- PublicationRestreintVibrissa hair bulge houses two populations of skin epithelial stem cells distinct by their keratin profile(Federation of American Societies for Experimental Biology, 2007-12-27) Germain, Lucie; Tong, Xuemei; Larouche, Danielle; Fradette, Julie; Coulombe, Pierre A.Defining the properties of postnatal stem cells is of interest given their relevance for tissue homeostasis and therapeutic applications, such as skin tissue engineering for burn patients. In hair follicles, the bulge region of the outer root sheath houses stem cells. We show that explants from the prominent bulge area, but not the bulb, in rodent vibrissa follicles can produce epidermis in a skin model of tissue engineering. Using morphological criteria and keratin expression, we typified epithelial stem cells of vibrissa bulge. Two types of slow-cycling cells (Bb, Bs1) featuring a high colony-forming capacity occur in the bulge. Bb cells are located in the outermost basal layer, express K5, K15, K17, and K19, and feature a loosely organized keratin network. Bs1 cells localize to the suprabasal layers proximal to Bb cells and express K5/K17, corre lating with a network of densely bundled filaments. These prominent bundles are missing in K17-null mice, which lack vibrissa. Atypically, both the Bb and Bs1 keratinocytes lack K14 expression. These findings show heterogeneity within the hair follicle stem cell reposi tory, establish that a subset of slow-cycling cells are suprabasal in location, and point to a special role for K5/K17 filaments in a newly defined subset of stem cells. Our results are discussed in the context of long-term survival of engineered tissues after grafting that requires the presence of stem cells.
- PublicationRestreintRegeneration of skin and cornea by tissue engineering(Springer, 2018-02-01T16:37:44Z) Germain, Lucie; Larouche, Danielle; Paquet, Claudie; Auger, François A.; Carrier, Patrick; Fradette, Julie; Audet, Julie; Stanford, William L.Progress in tissue engineering has led to the development of technologies allowing the reconstruction of autologous tissues from the patient’s own cells. Thus, tissue-engineered epithelial substitutes produced from cultured skin epithelial cells undergo long-term regeneration after grafting, indicating that functional stem cells were preserved during culture and following grafting. However, these cultured epithelial sheets reconstruct only the upper layer of the skin and lack the mechanical properties associated to the connective tissue of the dermis. We have designed a reconstructed skin entirely made from human cutaneous cells comprising both the dermis and the epidermis, as well as a well-organized basement membrane by a method named the self-assembly approach. In this chapter, protocols to generate reconstructed skin and corneal epithelium suitable for grafting are described in details. The methods include extraction and culture of human skin keratinocytes, human skin fibroblasts as well as rabbit and human corneal epithelial cells, and a complete description of the skin reconstructed by the self-assembly approach and of corneal epithelium reconstructed over a fibrin gel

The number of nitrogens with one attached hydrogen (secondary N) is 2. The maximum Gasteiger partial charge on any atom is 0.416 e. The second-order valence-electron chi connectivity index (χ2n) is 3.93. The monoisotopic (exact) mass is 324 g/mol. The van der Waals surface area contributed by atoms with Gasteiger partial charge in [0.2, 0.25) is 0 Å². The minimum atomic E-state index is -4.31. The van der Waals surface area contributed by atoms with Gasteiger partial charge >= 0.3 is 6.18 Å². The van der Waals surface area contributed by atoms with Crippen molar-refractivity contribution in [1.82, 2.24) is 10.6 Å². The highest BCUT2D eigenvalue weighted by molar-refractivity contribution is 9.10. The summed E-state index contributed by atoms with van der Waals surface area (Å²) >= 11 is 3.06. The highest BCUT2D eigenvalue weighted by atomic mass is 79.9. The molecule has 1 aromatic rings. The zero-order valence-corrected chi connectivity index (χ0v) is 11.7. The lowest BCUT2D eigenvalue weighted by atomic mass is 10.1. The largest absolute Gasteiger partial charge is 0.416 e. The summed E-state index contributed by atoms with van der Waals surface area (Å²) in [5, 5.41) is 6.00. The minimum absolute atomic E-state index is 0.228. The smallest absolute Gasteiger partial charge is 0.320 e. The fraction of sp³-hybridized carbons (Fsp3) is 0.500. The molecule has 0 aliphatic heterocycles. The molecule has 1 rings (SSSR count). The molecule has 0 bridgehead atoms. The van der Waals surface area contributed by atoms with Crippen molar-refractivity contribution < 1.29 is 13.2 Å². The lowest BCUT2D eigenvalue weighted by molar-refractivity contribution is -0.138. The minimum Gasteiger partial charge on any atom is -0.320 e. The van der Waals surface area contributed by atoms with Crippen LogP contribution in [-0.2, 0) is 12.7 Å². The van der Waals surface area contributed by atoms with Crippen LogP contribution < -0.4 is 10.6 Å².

- PublicationRestreintHuman fibroblast-derived ECM as a scaffold for vascular tissue engineering(IPC Science and Technology Press, 2012-12-01) Germain, Lucie; Larouche, Danielle; Labbé, Raymond; Bourget, Jean-Michel; Auger, François A.; Gauvin, Robert; Lavoie, AmélieThe self-assembly approach is based on the capability of mesenchymal cells to secrete and organize their own extracellular matrix (ECM). This tissue engineering method allows for the fabrication of autologous living tissues, such as tissue-engineered blood vessels (TEBV) and skin. However, the secretion of ECM by smooth muscle cells (SMCs), required to produce the vascular media, may represent a long process in vitro. The aim of this work was to reduce the time required to produce a tissue-engineered vascular media (TEVM) and extend the production of TEVM with SMCs from all patients without compromising its mechanical and functional properties. Therefore, we developed a decellularized matrix scaffold (dMS) produced from dermal fibroblasts (DF) or saphenous vein fibroblasts (SVF), in which SMCs were seeded to produce a TEVM. Mechanical and contractile properties of these TEVM (referred to as nTEVM) were compared to standard self-assembled TEVM (sTEVM). This approach reduced the production time from 6 to 4 weeks. Moreover, nTEVM were more resistant to tensile load than sTEVM and their vascular reactivity was also improved. This new fabrication technique allows for the production of a vascular media using SMCs isolated from any patient, regardless of their capacity to synthesize ECM. Moreover, these scaffolds can be stored to be available when needed, in order to accelerate the production of the vascular substitute using autologous vascular cells.